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Let G be a finite group and let p be the smallest prime divisor of $| G|.$ Then every subgroup H of index p in G is normal in G .

(In https://people.math.osu.edu/all.3/algebra/group%20theory/group1.pdf Autumn 2004, problem 4)

They say that if the kernel of $\varphi$ is trivial then $H$ is normal in $G$ but i can't figure out why that is true

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  • $\begingroup$ Please let me know if the title of the question (#4, 2004) corresponds to the problem about which you are asking? $\endgroup$ – Namaste Oct 11 '16 at 21:33
  • $\begingroup$ Yes, that is the problem I'm asking about thanks $\endgroup$ – eeser boy Oct 11 '16 at 21:36
  • $\begingroup$ Possible duplicate of math.stackexchange.com/questions/164244/… $\endgroup$ – Starfall Oct 11 '16 at 21:37
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    $\begingroup$ no, I'm interested in following this line of reasoning by conjugation and am just confused by that particular line of the proof. My question is essentially asking why that line is true $\endgroup$ – eeser boy Oct 11 '16 at 21:39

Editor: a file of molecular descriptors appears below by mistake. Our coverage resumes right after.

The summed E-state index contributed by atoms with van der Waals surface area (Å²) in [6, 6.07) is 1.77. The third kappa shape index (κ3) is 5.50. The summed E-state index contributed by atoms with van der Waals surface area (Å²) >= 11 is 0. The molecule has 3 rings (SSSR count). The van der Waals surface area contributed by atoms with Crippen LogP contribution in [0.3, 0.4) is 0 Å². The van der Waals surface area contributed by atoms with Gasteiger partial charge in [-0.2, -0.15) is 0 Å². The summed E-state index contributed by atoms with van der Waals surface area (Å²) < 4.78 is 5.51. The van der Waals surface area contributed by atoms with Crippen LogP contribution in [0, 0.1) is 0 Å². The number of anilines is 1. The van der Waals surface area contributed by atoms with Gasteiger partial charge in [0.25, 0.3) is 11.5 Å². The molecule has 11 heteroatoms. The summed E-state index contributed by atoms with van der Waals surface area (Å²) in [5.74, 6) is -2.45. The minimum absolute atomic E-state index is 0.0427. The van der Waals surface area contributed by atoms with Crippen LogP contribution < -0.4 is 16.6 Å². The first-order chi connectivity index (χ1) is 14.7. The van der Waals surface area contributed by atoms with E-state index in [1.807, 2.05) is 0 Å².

• $\begingroup$ im not necessarily asking about proving the statement as a whole, moreso about that step $\endgroup$ – eeser boy Oct 11 '16 at 21:40
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Note that $\ker \phi \not = G$, as otherwise we know that $G = \ker \phi \le H$, which means that $G = H$.

I guess that's what the author thinks when he says that the kernel is non-trvial, although to be fair in my opinion when somebody say non-trivial I understand that $\ker \phi \not = \{e\}$. If you want to say that $\ker \phi \not = G$, you usually say that the kernel is proper (a proper subgroup of $G$). My best guess is that this is the author's thought and he just used a "different" language.

The fact $\ker \phi \not = G$ is important because it means that $[G:\ker \phi] \not = 1$. This is used to conlcude that $[G:\ker \phi] = p$, as otherwise note that $1$ is a number that divides the order of both $G$ and $S_p$.

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